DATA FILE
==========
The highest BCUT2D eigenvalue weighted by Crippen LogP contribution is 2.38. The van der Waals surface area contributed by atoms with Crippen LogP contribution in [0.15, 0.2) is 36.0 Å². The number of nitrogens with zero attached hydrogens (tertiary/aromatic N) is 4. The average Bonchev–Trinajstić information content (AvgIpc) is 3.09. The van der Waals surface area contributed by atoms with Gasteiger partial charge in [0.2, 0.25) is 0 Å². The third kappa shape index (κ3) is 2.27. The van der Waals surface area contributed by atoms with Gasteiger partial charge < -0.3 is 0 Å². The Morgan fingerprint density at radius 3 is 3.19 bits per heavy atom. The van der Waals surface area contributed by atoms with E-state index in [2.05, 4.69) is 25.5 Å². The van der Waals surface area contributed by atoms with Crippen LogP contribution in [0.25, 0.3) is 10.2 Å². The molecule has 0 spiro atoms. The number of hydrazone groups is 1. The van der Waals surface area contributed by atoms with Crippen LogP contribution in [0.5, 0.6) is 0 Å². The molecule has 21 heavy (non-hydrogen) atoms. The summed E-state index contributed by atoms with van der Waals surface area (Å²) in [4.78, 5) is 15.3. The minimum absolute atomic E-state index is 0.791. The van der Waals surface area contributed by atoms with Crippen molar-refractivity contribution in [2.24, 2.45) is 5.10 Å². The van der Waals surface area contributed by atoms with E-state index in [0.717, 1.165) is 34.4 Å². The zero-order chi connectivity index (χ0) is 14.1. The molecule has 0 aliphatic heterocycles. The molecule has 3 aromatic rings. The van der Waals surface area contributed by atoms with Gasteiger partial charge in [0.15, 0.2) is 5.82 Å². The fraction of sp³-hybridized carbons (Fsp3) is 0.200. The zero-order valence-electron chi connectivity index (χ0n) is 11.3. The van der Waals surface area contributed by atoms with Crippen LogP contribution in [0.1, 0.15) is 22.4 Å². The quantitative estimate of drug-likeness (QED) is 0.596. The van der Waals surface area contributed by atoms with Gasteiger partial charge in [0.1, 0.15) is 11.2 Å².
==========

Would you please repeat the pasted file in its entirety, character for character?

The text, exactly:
The highest BCUT2D eigenvalue weighted by Crippen LogP contribution is 2.38. The van der Waals surface area contributed by atoms with Crippen LogP contribution in [0.15, 0.2) is 36.0 Å². The number of nitrogens with zero attached hydrogens (tertiary/aromatic N) is 4. The average Bonchev–Trinajstić information content (AvgIpc) is 3.09. The van der Waals surface area contributed by atoms with Gasteiger partial charge in [0.2, 0.25) is 0 Å². The third kappa shape index (κ3) is 2.27. The van der Waals surface area contributed by atoms with Gasteiger partial charge < -0.3 is 0 Å². The Morgan fingerprint density at radius 3 is 3.19 bits per heavy atom. The van der Waals surface area contributed by atoms with E-state index in [2.05, 4.69) is 25.5 Å². The van der Waals surface area contributed by atoms with Crippen LogP contribution in [0.25, 0.3) is 10.2 Å². The molecule has 0 spiro atoms. The number of hydrazone groups is 1. The van der Waals surface area contributed by atoms with Crippen LogP contribution in [0.5, 0.6) is 0 Å². The molecule has 21 heavy (non-hydrogen) atoms. The summed E-state index contributed by atoms with van der Waals surface area (Å²) in [4.78, 5) is 15.3. The minimum absolute atomic E-state index is 0.791. The van der Waals surface area contributed by atoms with Crippen molar-refractivity contribution in [2.24, 2.45) is 5.10 Å². The van der Waals surface area contributed by atoms with E-state index in [0.717, 1.165) is 34.4 Å². The zero-order chi connectivity index (χ0) is 14.1. The molecule has 0 aliphatic heterocycles. The molecule has 3 aromatic rings. The van der Waals surface area contributed by atoms with Gasteiger partial charge in [0.15, 0.2) is 5.82 Å². The fraction of sp³-hybridized carbons (Fsp3) is 0.200. The zero-order valence-electron chi connectivity index (χ0n) is 11.3. The van der Waals surface area contributed by atoms with Crippen LogP contribution in [0.1, 0.15) is 22.4 Å². The quantitative estimate of drug-likeness (QED) is 0.596. The van der Waals surface area contributed by atoms with Gasteiger partial charge in [0.1, 0.15) is 11.2 Å².